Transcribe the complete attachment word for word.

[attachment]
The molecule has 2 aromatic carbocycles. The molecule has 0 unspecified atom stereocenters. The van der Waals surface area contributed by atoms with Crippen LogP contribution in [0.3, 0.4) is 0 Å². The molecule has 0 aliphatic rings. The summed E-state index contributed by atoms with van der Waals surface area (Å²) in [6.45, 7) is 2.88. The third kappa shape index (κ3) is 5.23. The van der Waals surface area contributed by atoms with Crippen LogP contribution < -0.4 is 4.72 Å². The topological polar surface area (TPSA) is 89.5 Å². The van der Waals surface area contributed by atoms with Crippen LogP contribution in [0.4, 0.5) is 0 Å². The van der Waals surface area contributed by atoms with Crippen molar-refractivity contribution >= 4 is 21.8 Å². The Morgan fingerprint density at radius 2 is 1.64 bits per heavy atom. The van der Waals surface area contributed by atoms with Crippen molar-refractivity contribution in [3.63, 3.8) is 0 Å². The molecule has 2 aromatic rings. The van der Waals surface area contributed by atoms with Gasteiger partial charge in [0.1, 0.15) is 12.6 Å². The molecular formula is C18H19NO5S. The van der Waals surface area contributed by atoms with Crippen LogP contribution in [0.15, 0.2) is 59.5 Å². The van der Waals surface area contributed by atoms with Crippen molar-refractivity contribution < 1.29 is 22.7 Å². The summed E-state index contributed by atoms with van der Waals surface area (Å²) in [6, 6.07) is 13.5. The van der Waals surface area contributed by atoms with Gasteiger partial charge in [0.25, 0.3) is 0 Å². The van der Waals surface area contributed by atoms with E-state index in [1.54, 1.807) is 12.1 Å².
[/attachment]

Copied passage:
The molecule has 2 aromatic carbocycles. The molecule has 0 unspecified atom stereocenters. The van der Waals surface area contributed by atoms with Crippen LogP contribution in [0.3, 0.4) is 0 Å². The molecule has 0 aliphatic rings. The summed E-state index contributed by atoms with van der Waals surface area (Å²) in [6.45, 7) is 2.88. The third kappa shape index (κ3) is 5.23. The van der Waals surface area contributed by atoms with Crippen LogP contribution < -0.4 is 4.72 Å². The topological polar surface area (TPSA) is 89.5 Å². The van der Waals surface area contributed by atoms with Crippen LogP contribution in [0.4, 0.5) is 0 Å². The van der Waals surface area contributed by atoms with Crippen molar-refractivity contribution >= 4 is 21.8 Å². The Morgan fingerprint density at radius 2 is 1.64 bits per heavy atom. The van der Waals surface area contributed by atoms with Crippen molar-refractivity contribution in [3.63, 3.8) is 0 Å². The molecule has 2 aromatic rings. The van der Waals surface area contributed by atoms with Gasteiger partial charge in [0.1, 0.15) is 12.6 Å². The molecular formula is C18H19NO5S. The van der Waals surface area contributed by atoms with Crippen LogP contribution in [0.15, 0.2) is 59.5 Å². The van der Waals surface area contributed by atoms with Crippen molar-refractivity contribution < 1.29 is 22.7 Å². The summed E-state index contributed by atoms with van der Waals surface area (Å²) in [6, 6.07) is 13.5. The van der Waals surface area contributed by atoms with Gasteiger partial charge in [0.25, 0.3) is 0 Å². The van der Waals surface area contributed by atoms with E-state index in [1.54, 1.807) is 12.1 Å².